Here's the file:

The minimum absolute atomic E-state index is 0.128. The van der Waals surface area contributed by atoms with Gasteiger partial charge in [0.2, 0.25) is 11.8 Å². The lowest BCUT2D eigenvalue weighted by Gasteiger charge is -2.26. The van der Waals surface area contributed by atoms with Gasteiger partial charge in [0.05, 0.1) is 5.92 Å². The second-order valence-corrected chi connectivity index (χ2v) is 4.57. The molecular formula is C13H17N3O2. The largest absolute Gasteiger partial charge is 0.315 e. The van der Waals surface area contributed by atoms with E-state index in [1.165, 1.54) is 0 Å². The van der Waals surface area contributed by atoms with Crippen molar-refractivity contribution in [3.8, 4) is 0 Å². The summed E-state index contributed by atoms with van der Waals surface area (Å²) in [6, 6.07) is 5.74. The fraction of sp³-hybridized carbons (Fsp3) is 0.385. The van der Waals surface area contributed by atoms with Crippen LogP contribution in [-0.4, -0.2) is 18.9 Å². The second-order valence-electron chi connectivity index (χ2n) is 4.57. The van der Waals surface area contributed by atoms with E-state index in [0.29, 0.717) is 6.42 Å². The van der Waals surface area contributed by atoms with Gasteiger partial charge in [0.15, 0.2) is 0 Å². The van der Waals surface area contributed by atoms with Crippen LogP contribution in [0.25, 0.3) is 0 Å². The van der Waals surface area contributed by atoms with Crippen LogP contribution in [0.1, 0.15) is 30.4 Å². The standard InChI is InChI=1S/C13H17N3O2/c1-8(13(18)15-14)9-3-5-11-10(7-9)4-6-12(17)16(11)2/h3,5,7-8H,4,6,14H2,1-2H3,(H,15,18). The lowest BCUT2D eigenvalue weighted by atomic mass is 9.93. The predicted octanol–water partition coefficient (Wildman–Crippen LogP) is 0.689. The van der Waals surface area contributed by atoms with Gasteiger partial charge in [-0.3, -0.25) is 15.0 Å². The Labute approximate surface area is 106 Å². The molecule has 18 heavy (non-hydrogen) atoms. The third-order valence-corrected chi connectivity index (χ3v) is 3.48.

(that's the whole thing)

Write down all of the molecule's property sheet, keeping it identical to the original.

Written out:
The minimum absolute atomic E-state index is 0.128. The van der Waals surface area contributed by atoms with Gasteiger partial charge in [0.2, 0.25) is 11.8 Å². The lowest BCUT2D eigenvalue weighted by Gasteiger charge is -2.26. The van der Waals surface area contributed by atoms with Gasteiger partial charge in [0.05, 0.1) is 5.92 Å². The second-order valence-corrected chi connectivity index (χ2v) is 4.57. The molecular formula is C13H17N3O2. The largest absolute Gasteiger partial charge is 0.315 e. The van der Waals surface area contributed by atoms with E-state index in [1.165, 1.54) is 0 Å². The van der Waals surface area contributed by atoms with Crippen molar-refractivity contribution in [3.8, 4) is 0 Å². The summed E-state index contributed by atoms with van der Waals surface area (Å²) in [6, 6.07) is 5.74. The fraction of sp³-hybridized carbons (Fsp3) is 0.385. The van der Waals surface area contributed by atoms with Crippen LogP contribution in [-0.4, -0.2) is 18.9 Å². The second-order valence-electron chi connectivity index (χ2n) is 4.57. The van der Waals surface area contributed by atoms with E-state index in [0.29, 0.717) is 6.42 Å². The van der Waals surface area contributed by atoms with Gasteiger partial charge in [0.15, 0.2) is 0 Å². The van der Waals surface area contributed by atoms with Crippen LogP contribution in [0.25, 0.3) is 0 Å². The van der Waals surface area contributed by atoms with Crippen LogP contribution in [0.1, 0.15) is 30.4 Å². The standard InChI is InChI=1S/C13H17N3O2/c1-8(13(18)15-14)9-3-5-11-10(7-9)4-6-12(17)16(11)2/h3,5,7-8H,4,6,14H2,1-2H3,(H,15,18). The lowest BCUT2D eigenvalue weighted by atomic mass is 9.93. The predicted octanol–water partition coefficient (Wildman–Crippen LogP) is 0.689. The van der Waals surface area contributed by atoms with Gasteiger partial charge in [-0.3, -0.25) is 15.0 Å². The Labute approximate surface area is 106 Å². The molecule has 18 heavy (non-hydrogen) atoms. The third-order valence-corrected chi connectivity index (χ3v) is 3.48.